APS Homepage

POSTERS: Abiotic interactions

Pythium sylvaticum delays soybean emergence and increase seed loss at high soil moisture.
Mauricio Serrano - Iowa State University. Alison Robertson- Iowa State University, Sotirios Archontoulis- Iowa State University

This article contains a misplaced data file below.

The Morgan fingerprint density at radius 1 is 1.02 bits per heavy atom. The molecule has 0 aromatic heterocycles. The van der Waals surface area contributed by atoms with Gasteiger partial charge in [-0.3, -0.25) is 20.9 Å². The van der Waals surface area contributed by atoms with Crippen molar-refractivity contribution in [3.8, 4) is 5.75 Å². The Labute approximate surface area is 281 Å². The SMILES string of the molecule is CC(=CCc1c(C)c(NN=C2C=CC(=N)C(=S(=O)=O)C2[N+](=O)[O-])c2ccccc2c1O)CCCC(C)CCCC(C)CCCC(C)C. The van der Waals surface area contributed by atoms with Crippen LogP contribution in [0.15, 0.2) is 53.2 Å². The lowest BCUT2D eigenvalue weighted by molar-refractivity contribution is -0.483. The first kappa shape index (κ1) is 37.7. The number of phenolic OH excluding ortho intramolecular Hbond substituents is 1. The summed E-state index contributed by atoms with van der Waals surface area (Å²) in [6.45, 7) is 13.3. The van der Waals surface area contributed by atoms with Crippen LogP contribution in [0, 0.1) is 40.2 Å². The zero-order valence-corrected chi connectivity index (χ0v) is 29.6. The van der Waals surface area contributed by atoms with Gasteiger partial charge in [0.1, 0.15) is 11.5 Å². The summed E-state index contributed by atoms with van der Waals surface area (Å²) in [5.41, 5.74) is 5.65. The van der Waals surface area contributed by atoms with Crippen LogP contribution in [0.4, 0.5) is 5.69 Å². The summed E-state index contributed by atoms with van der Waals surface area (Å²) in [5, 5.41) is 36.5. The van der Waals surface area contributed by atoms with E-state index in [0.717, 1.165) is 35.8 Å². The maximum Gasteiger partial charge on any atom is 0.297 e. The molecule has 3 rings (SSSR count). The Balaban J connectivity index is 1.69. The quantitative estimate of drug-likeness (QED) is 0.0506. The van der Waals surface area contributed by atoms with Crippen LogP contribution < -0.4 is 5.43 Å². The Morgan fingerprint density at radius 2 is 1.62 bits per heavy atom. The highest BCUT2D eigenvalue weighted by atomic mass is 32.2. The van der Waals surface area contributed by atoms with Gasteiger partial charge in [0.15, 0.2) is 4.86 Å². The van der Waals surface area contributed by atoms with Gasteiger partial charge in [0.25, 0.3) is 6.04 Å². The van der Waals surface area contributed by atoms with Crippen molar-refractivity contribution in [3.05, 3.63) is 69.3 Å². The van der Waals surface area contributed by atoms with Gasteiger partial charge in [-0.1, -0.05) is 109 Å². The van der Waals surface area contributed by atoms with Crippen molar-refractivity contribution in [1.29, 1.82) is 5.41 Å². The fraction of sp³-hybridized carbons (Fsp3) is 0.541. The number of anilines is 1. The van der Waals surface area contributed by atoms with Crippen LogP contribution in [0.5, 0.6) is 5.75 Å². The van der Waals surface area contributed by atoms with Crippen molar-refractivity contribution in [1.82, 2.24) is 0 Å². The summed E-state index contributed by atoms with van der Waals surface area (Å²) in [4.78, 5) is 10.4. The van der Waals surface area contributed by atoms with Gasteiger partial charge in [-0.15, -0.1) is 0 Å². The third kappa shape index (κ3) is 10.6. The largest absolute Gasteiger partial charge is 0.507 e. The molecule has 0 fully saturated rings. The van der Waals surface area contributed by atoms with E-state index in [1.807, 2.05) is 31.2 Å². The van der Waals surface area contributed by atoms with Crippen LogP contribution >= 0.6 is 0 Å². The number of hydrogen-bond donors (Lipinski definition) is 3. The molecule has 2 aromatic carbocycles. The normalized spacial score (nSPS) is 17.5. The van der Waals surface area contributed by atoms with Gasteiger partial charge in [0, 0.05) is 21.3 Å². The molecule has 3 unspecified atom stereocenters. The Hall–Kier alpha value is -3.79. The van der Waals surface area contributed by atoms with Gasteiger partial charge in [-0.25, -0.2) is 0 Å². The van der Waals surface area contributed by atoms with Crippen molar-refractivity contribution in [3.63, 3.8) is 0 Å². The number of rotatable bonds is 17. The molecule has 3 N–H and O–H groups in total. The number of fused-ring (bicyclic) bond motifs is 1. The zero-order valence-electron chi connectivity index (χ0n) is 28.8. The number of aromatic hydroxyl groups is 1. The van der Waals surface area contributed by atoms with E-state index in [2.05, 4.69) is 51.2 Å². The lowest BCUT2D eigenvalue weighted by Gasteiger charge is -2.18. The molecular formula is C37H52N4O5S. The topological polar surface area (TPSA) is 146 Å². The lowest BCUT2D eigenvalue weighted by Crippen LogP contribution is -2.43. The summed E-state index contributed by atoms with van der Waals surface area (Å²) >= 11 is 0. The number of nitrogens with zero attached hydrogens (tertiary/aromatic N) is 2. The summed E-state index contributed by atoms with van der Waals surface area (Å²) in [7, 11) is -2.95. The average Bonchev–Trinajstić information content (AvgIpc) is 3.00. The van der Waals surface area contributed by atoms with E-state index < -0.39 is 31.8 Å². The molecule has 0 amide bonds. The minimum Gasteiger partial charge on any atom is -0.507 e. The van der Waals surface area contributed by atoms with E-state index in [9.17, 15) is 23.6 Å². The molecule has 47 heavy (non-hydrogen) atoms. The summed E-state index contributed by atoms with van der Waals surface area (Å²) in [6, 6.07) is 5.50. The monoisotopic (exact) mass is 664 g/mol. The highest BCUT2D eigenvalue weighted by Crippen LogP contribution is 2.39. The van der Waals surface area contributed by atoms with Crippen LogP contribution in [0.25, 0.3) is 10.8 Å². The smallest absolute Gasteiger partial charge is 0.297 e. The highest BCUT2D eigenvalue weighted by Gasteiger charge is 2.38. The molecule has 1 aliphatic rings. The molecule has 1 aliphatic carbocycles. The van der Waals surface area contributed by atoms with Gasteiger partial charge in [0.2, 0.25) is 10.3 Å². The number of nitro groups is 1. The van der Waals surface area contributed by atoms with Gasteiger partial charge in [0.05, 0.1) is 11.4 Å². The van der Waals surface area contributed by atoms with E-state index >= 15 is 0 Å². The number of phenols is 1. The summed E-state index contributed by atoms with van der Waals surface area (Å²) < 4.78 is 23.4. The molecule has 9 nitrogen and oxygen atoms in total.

Pythium sylvaticum is an Oomycete causing damping-off of soybeans in the Midwest of the United States. A growth chamber experiment was performed to determine the effect of soil moisture and inoculation with P. sylvaticum on the rate of soybean emergence and percent seed loss. Soybeans were planted in cups filled with vermiculite and either a layer of P. sylvaticum-infested millet or sterile millet, used as a control. Soil moisture was kept at 10% volumetric water content (VWC), 22% VWC, or 40% VWC to simulate water deficient, field capacity, and saturated soil conditions, respectively. The cups were placed in a growth chamber at 18ºC with 12 hours of daylight. Emergence was recorded daily for 21 days. Days to 50% emergence and percent seed loss (seeds not emerged) were calculated. In the absence P. sylvaticum, 50% emergence occurred after 6.6 days at 22% VWC and was slightly delayed at 10 and 40% VWC. Percent seed loss was minimal (10% seed loss) under optimal moisture conditions (22% VWC), and increased slightly at 10 and 40% VWC. The presence of the pathogen delayed emergence at all soil moistures and under saturated conditions (40% VWC), 50% emergence was not achieved by 21 days. In the presence of the pathogen, the increase in soil moisture also increased seed loss, which reached a maximum of 66% under at 40% VWC. These data on the effect of soil moisture on soybean emergence and damping-off caused by P. sylvaticum will contribute to efforts to develop a model for soybean seedling disease in the Midwest.